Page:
Mortal Beauty, God's Grace Major Poems and Spiritual Writings of Gerard Manley Hopkins

ISBN-10: 0375725660
ISBN-13: 9780375725661
Edition: 2003
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Description: Gerard Manley Hopkins is one of English poetry's most brilliant stylistic innovators, and one of the most distinguished poets of any age. However, during his lifetime he was known not as a poet but as a Jesuit priest, and his faith was essential to  More...

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Book details

List price: $15.00
Copyright year: 2003
Publisher: Knopf Doubleday Publishing Group
Publication date: 12/2/2003
Binding: Paperback
Pages: 240
Size: 5.00" wide x 8.00" long x 0.50" tall
Weight: 0.550
Language: English

Gerard Manley Hopkins is one of English poetry's most brilliant stylistic innovators, and one of the most distinguished poets of any age. However, during his lifetime he was known not as a poet but as a Jesuit priest, and his faith was essential to his work. His writings combine an intense feeling for nature with an ecstatic awareness of its divine origins, most remarkably expressed in his magnificent and highly original 'sprung rhythm.' This collection contains not only all of Hopkins’ significant poetry, but also selections from his journals, sermons, and letters, all chosen for their spiritual guidance and insight. Hopkins didn't allow the publication of most of his poems during his lifetime, so his genius was not appreciated until after his death. Now, more than a hundred years later, his words are still a source of inspiration and sheer infectious joy in the radiance of God's creation.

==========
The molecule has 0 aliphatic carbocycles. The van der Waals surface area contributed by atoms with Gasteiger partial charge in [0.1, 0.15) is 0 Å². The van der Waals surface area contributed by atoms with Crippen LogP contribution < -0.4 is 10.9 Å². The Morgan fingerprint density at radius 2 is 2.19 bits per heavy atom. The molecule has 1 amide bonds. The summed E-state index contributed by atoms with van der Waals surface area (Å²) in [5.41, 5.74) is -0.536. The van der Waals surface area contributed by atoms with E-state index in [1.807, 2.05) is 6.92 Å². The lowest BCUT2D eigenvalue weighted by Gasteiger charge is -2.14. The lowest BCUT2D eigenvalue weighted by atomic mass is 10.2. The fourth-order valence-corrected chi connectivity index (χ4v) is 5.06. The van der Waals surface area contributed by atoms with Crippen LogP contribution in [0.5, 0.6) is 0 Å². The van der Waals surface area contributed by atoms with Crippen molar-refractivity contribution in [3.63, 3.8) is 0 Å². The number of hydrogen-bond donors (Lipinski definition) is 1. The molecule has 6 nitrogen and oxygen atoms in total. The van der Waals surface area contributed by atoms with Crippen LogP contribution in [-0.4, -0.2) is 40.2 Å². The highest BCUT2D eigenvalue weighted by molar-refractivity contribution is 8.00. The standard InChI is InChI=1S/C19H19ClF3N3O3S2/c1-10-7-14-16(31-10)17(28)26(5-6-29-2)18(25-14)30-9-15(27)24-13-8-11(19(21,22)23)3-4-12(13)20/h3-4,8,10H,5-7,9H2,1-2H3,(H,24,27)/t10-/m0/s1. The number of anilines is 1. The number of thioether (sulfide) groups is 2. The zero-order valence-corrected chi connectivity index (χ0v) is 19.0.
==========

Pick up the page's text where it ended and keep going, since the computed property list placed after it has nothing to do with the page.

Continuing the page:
Gerard M. Hopkins was born on July 28, 1844 in England, into a large and talented family. He attended Oxford, and entered the Jesuits in 1868. He later studied theology and, after destroying much of his youthful poetry, took up writing. In 1877, Hopkins was ordained as a priest. He was assigned to several churches and continued to write poetry, none of which was published until after his death. Hopkins's poems are noted for their intricate rhythm, which he labeled sprung rhythm. The poems are exemplified by their clever puns, wordplay and imaginative phrasing. His works include several series of sonnets, such as Pied Beauty and The Windhover, as well as "terrible" sonnets that explore the conflict between his sexual longing and his devotion to God. Gerard M. Hopkins died of typhoid fever on June 8, 1889, in Ireland.